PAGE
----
Attorney General William Barr refused to be derailed during a testy Wednesday afternoon exchange with CNN’s Wolf Blitzer over mail-in voting.

Blitzer and Barr clashed several times on the topic — which has become a regular sticking point as the United States rapidly approaches the first general election since the coronavirus pandemic struck — during a segment of “The Situation Room.”


Blitzer began by quoting President Donald Trump, saying that he had appeared to encourage North Carolina residents to vote twice — once by mail and once in person — and then let the system sort things out.

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“Well, I don’t know exactly what he was saying,” Barr replied. “But it seems to me what he’s saying is he’s trying to make the point that the ability to monitor this system is not good and if it was so good, if you tried to vote a second time, you would be caught if you voted in-person.”

Blitzer pushed back, saying that it was illegal to vote twice. “Is there any state that says you can vote twice?”

“There are some that maybe you can change your vote up to a particular term, I don’t know what the law is, so I’m not going to offer —” Barr said as Blitzer continued to talk over him.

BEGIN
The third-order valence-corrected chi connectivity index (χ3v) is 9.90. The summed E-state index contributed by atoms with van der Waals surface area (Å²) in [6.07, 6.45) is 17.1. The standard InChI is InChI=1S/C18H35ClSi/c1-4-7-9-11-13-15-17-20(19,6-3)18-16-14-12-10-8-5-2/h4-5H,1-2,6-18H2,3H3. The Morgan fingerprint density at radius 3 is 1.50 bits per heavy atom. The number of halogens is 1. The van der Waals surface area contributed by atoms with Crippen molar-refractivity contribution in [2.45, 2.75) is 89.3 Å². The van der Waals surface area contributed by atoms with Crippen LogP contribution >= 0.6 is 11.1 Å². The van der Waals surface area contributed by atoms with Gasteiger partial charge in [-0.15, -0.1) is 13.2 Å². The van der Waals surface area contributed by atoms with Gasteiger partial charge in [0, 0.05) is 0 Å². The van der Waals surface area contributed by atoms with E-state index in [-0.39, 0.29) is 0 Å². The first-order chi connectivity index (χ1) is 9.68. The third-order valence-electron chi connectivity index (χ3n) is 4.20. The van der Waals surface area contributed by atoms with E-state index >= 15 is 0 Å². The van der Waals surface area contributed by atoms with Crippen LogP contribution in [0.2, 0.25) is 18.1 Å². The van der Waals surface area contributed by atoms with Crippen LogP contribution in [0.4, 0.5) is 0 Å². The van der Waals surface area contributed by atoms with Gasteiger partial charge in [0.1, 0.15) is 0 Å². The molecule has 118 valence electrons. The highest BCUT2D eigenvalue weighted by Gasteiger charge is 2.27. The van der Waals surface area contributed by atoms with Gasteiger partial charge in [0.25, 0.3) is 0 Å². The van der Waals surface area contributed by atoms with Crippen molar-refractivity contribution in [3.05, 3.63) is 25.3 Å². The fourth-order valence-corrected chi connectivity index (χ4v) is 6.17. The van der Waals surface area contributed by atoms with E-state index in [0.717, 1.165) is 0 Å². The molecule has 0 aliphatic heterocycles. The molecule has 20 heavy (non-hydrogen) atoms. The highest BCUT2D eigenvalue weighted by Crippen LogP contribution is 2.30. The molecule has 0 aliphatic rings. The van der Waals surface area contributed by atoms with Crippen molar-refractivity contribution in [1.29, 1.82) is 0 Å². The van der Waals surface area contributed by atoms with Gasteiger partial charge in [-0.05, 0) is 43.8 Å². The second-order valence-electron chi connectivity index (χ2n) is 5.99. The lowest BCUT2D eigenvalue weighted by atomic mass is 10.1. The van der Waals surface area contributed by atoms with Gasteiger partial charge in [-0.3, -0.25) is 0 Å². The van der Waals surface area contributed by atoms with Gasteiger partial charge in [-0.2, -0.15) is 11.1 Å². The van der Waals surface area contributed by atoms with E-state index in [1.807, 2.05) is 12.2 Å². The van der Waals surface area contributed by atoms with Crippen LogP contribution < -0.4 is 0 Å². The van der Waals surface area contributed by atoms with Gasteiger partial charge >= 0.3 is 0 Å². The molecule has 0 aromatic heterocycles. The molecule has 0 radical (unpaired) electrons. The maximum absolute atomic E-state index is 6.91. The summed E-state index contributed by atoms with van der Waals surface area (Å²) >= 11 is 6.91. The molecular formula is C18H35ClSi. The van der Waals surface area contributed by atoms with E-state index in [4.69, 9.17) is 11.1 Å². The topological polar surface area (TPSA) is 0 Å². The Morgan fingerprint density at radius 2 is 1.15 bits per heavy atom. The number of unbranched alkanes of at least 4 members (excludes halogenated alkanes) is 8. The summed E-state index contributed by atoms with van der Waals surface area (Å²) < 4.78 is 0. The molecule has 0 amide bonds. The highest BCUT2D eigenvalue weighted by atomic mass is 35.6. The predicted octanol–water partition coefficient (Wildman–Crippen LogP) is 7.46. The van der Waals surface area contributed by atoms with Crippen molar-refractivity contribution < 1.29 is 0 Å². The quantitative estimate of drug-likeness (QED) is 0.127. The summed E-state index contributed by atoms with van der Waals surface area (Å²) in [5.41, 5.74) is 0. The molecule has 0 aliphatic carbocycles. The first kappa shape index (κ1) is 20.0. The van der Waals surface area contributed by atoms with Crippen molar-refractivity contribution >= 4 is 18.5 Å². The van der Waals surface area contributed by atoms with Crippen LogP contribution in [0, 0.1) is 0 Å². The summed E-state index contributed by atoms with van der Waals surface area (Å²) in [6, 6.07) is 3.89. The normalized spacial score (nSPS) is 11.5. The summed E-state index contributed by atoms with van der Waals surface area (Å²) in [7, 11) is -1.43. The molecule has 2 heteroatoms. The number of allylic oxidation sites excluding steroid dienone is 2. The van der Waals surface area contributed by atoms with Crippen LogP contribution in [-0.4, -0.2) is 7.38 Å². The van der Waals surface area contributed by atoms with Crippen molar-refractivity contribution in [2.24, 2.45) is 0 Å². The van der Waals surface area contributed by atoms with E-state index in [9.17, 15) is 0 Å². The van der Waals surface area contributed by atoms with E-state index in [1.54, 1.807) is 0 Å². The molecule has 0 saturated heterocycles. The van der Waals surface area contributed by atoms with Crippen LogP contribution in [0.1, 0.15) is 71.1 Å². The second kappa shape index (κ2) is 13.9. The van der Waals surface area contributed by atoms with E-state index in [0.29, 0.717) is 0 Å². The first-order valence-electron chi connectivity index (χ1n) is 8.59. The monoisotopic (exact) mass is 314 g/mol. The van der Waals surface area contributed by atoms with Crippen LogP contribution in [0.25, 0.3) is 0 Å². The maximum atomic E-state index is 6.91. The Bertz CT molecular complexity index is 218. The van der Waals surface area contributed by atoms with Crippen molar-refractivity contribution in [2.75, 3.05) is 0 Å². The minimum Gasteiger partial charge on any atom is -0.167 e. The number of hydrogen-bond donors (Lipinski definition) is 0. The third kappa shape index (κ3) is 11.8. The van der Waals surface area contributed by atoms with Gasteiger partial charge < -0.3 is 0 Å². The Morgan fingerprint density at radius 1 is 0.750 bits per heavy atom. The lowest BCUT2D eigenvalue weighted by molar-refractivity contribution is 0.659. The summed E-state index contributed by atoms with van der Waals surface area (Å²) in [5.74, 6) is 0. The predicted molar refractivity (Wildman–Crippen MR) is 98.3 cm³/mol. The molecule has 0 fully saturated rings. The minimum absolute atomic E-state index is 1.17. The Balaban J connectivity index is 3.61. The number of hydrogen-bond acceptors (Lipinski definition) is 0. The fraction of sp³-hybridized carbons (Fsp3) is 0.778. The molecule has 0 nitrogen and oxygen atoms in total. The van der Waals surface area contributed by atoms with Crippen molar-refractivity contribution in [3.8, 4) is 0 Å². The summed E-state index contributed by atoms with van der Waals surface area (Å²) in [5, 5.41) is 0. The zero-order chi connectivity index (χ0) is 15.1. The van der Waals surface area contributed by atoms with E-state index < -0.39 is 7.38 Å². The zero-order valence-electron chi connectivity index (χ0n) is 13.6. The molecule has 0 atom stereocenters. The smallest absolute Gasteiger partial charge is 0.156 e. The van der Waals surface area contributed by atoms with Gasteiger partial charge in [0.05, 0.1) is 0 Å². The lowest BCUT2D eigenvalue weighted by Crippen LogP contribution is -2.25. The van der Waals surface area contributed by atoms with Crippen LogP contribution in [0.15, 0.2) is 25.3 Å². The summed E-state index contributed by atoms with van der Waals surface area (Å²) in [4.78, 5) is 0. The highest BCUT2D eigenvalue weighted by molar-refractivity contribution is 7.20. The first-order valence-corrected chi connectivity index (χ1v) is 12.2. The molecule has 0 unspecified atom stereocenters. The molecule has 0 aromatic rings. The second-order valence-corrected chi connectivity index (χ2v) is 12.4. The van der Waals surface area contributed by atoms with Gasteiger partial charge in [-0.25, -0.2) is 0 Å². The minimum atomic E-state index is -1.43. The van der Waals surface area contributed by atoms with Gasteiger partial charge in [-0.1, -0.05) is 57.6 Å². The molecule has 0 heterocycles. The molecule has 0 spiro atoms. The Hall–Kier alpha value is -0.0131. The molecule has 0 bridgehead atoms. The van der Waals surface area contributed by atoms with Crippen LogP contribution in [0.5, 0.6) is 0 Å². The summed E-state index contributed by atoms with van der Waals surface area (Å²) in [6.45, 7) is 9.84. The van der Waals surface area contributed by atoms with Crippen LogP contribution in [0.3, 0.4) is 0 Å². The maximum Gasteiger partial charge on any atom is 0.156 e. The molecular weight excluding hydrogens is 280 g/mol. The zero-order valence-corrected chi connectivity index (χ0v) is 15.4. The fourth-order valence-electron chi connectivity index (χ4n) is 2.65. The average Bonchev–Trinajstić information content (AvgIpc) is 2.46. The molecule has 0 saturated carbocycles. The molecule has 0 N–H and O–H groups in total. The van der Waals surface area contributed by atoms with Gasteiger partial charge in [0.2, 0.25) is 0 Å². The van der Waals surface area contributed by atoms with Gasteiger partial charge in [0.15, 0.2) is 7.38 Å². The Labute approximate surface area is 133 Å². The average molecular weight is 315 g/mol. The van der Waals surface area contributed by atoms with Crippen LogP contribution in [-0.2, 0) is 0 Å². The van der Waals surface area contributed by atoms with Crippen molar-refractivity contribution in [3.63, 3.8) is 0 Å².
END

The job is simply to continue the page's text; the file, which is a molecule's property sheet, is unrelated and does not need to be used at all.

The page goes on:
“Why are you asking me what he was saying?” Barr asked.

Blitzer replied that President Trump didn’t “believe in the mail-in voting” and had said it would be rife with fraud if it were rapidly expanded to accommodate the 2020 general election.

“Wolf, this is sort of cheap talk to get around the fundamental problem, which is the bipartisan commission chaired by Jimmy Carter and James Baker said back in 2009 that mail-in voting is fraught with the risk of fraud and coercion. Let me talk,” Barr said as Blitzer began to interrupt.

Barr went on to say that widespread mail-in voting had always been panned as an opportunity for fraud and coercion, adding, “The only time the narrative changed is after this administration came in … Do you think that’s a way to run a vote?”

President Trump clarified his remarks in a Thursday tweet, saying that he meant for people to go on Election Day to verify that their mail-in ballot had been accepted and counted, and if it hadn’t, they should vote in person.

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